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A Hummel Report Investigation

The Community's Theater

Levesque: ``It gave this small group of individuals the kick they needed to say, you know what I think we can do this.’’
Over the next decade dozens of volunteers pitched in to restore the historic building. And it’s those volunteers who today are an indispensible part of the Stadium’s operations.
Hummel: ``You wouldn’t survive without the volunteers, would you?’’
Levesque: ``No question the volunteers are the backbone of this organization, It’s incredible, they take this job very serious, whether they’re a bartender, TIP certified, whether they are an usher and they’re giving out program books or showing someone where to sit; our tech crew is second to none, they do it because they love to be part of something bigger than themselves.’’
When the renovations were completed in 2001, the public got to see a stunning building, true to its original architecture, but with some modern touches. Performers and patrons alike have the same reaction.
Levesque: ``They always say `wow’ - they always do, from the murals, the fountains, the seating style, the curtains and you feel it, it’s like a pulse., It’s not empty. When you’re standing on the stage when you’re standing in the theater there’s something that you feel is alive.’’
Break
Pezza: ``It was fun, it was big, it was beautiful, it was opulent, it was one of the nicer buildings in Woonsocket.’’
Michelle Pezza also came here as a child. Pezza was hired three years ago when the non-profit Stadium Theater Foundation bought this vacant building adjacent to the theater, with a specific purpose in mind. 
Hummel: ``When you walked into that building for the first time, what did you think?’’
Pezza: ``Oh my goodness. It was…’’
Hummel: ``Did you see the diamond in the rough or not?’’
Pezza: ``I thought to myself `wow, how am I going to make a difference here’? It was so much that needed to be done. 
As director of development, Pezza’s job is to help raise the $4 million needed to renovate the 30,000-square-foot, five-story Stadium Theater Conservatory. They’re about halfway to the fundraising goal.
Already the conservatory building allows the theater to store costumes in this massive room on the basement floor instead of off-site. They are sorted and carefully catalogued, readily accessible when needed. After the renovations are complete, the costumes will move up to the third floor and this space will be converted to a 150-seat theater for smaller shows. There will also be room to build and store sets and for much-needed administrative offices.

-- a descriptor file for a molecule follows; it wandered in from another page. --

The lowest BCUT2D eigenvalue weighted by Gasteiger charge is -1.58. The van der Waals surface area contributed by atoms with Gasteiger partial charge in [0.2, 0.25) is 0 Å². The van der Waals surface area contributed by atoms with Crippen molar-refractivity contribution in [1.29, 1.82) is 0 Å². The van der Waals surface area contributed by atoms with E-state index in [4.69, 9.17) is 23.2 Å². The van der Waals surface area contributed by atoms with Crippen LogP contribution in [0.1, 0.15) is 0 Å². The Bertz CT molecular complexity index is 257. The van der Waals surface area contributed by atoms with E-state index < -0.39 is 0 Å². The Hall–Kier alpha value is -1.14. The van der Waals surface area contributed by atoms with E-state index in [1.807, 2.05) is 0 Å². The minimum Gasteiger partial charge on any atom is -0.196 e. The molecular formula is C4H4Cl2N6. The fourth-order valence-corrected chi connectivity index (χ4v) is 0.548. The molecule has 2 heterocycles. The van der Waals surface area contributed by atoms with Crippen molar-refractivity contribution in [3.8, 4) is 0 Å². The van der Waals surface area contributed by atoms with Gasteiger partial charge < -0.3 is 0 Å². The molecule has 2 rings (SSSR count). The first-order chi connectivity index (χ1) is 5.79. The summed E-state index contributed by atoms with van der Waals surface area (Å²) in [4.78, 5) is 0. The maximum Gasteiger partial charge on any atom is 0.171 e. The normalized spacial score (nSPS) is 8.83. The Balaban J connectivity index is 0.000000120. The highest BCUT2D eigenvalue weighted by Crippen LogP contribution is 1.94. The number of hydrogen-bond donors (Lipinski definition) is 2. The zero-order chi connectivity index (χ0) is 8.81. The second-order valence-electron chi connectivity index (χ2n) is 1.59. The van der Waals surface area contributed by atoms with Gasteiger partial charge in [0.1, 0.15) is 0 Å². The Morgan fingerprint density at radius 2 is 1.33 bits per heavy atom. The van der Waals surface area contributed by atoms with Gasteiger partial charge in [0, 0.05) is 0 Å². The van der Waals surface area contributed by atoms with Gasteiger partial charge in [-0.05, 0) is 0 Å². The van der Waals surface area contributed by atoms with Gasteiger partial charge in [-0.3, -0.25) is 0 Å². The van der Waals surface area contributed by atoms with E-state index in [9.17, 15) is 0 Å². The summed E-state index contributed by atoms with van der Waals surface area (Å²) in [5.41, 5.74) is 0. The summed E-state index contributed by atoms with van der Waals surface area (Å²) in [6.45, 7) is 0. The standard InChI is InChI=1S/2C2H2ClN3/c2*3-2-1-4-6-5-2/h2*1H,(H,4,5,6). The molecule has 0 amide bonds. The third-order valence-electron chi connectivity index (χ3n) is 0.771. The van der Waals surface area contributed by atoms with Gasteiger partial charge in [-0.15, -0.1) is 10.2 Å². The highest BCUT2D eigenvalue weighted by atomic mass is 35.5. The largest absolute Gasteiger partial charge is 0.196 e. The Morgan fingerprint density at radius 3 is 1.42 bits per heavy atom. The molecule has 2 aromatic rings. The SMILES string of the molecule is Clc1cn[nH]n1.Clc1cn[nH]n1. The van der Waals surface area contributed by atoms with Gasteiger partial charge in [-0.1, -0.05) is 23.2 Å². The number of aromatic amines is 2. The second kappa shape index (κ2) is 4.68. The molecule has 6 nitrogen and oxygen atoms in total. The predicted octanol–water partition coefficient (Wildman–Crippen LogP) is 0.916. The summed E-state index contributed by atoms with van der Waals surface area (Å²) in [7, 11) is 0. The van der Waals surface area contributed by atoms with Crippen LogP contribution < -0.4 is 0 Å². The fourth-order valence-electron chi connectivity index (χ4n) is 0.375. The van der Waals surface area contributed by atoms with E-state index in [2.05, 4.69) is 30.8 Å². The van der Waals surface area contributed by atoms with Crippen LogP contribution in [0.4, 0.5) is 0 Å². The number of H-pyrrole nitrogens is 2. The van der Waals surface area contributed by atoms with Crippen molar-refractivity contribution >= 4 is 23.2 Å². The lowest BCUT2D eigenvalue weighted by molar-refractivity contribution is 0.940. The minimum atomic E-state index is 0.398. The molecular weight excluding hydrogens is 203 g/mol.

Hummel: ``When it’s done and completed, what does that allow you to do that you’re not doing now?’’
Levesque: ``Be more efficient; right now we’re building sets, we’re building costumes here, there and everywhere. he bulk of it’s being done on first floor, but it’s tough when you don’t have rehearsal space. Every single individual who has a job here and those who will be hired, will have an office and have space to do what they do best and have space for volunteers to come in and sew, and comein and help build sets.’’
Hummel: ``It sounds like the space is going to do your talent justice.’’
Levesque: ``There’s no question.’’
But it’s not just the performances. The Stadium began offering educational programs about a decade ago.
Over April vacation we watched children rehearsing on the grand stage, in a recently-converted marquee room where smaller shows and events are held, and even out in the lobby because space is tight.
All week the children practiced for a show on Friday morning that capped a week of theater camp - with friends and family filling the entire lower half of the theater to watch the performance on the big stage. The Stadium will hold three two-week summer sessions during June, July and August.
Pezza: ``Some come in a little shyer than others, but the come in and if they don’t already have a friend here at the camp they’re waiting to meet their first friend, they’re learning all these performing arts techniques and things like that. And by the time they get to the stage performance, they’ve really blossomed. Their self-confidence has grown.’’